Freshmen giving Iowa offense a boost
IOWA CITY — For much of his tenure at Iowa, coach Kirk Ferentz largely avoided playing freshmen.
He has changed his mind on newcomers — a shift that has helped revitalize Iowa’s offense.
There are true and redshirt freshmen up and down the depth chart for the Hawkeyes, who are 3-0 heading into this weekend’s Big Ten opener against fourth-ranked Penn State (3-0) in part because of how productive their newcomers have been. Five of Iowa’s 13 touchdowns so far have been scored by freshmen.
“That’s big, man. That’s just them paying attention to detail. They’re really sharp, and they’re maturing,” senior running back Akrum Wadley said.
Ferentz became more receptive to the idea of using freshmen ahead of the 2015 season as part of a larger overhaul of the program.
This year’s freshman class could be as talented as any that Iowa has ever had.
A gruesome elbow injury forced senior running back James Butler to the sidelines of last week’s 31-14 win over North Texas. With Butler out until the end of October, Iowa has turned to freshmen Ivory Kelly-Martin and Toren Young as Wadley’s backups. Both looked like potential stars in their debuts.
Kelly-Martin ran for 74 yards and two touchdowns on just 11 carries. Young, a redshirt freshman who put forth a standout performance in Iowa’s spring game, had 78 yards on 19 carries.
“Our plan will be to utilize all three. The good news is that the other two guys did a good job on Saturday. It was a good chance for them to get their feet wet,” Ferentz said of Kelly-Martin and Young. “They’re in there now.”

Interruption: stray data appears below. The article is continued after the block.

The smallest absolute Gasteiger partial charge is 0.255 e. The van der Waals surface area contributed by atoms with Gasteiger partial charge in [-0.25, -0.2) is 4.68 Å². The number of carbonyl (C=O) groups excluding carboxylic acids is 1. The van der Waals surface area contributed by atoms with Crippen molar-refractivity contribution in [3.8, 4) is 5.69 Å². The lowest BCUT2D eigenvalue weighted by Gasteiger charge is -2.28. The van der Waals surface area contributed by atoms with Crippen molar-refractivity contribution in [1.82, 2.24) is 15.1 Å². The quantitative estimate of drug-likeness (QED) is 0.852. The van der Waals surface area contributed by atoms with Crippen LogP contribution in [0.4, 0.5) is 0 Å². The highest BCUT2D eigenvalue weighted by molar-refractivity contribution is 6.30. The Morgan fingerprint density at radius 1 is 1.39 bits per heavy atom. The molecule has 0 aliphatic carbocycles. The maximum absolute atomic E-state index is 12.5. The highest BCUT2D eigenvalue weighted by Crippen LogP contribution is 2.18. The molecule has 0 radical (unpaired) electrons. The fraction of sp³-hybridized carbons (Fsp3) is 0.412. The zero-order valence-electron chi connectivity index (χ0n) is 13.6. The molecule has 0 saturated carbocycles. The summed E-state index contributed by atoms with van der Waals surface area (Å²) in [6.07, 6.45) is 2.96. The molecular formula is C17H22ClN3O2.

One of the linemen opening holes for Kelly-Martin and Young was freshman Alaric Jackson, who could be in line to become Iowa’s next standout left tackle.
Jackson, a 6-foot-7, 320-pounder from Detroit, was in the Hawkeyes rotation to start the season. But Jackson became more important after Iowa lost senior tackle Ike Boettger to a season-ending Achilles injury on Sept. 9.
The fact that Iowa has entrusted left tackle to Jackson is a strong barometer for his future given how many Hawkeyes who’ve played that position under Ferentz have gone on to have NFL careers.
“He’s a tremendous talent. He’s got good feet. A big, physical guy and he’s smart. He’s learning the offense really fast,” Iowa lineman Boone Myers of Jackson. “He’s just progressing at an alarming rate.”
Newcomers have also given the Hawkeyes a big boost in their passing game, which has been much stronger than expected so far.
Imhir Smith-Marsette caught the game-winning TD in overtime against Iowa State, and tight end T.J. Hockenson’s first five receptions have all gone for either a first down or a touchdown.
Ferentz’s changed philosophy on playing freshmen has also had a positive effect on sophomore quarterback Nate Stanley.
Though Stanley burned his redshirt to throw just nine passes in 2016, he said that the experience of being the No. 2 quarterback — which included running Iowa’s offense in practice — has helped him get off to a fast start this fall. Stanley leads the Big Ten with 10 touchdown passes.
“Just to be able to know the difference between practice and games, because there is a little bit of a difference between the two (is big),” Stanley said. “To be able to know what’s going to happens and to know the routine definitely helps you stay more focused.”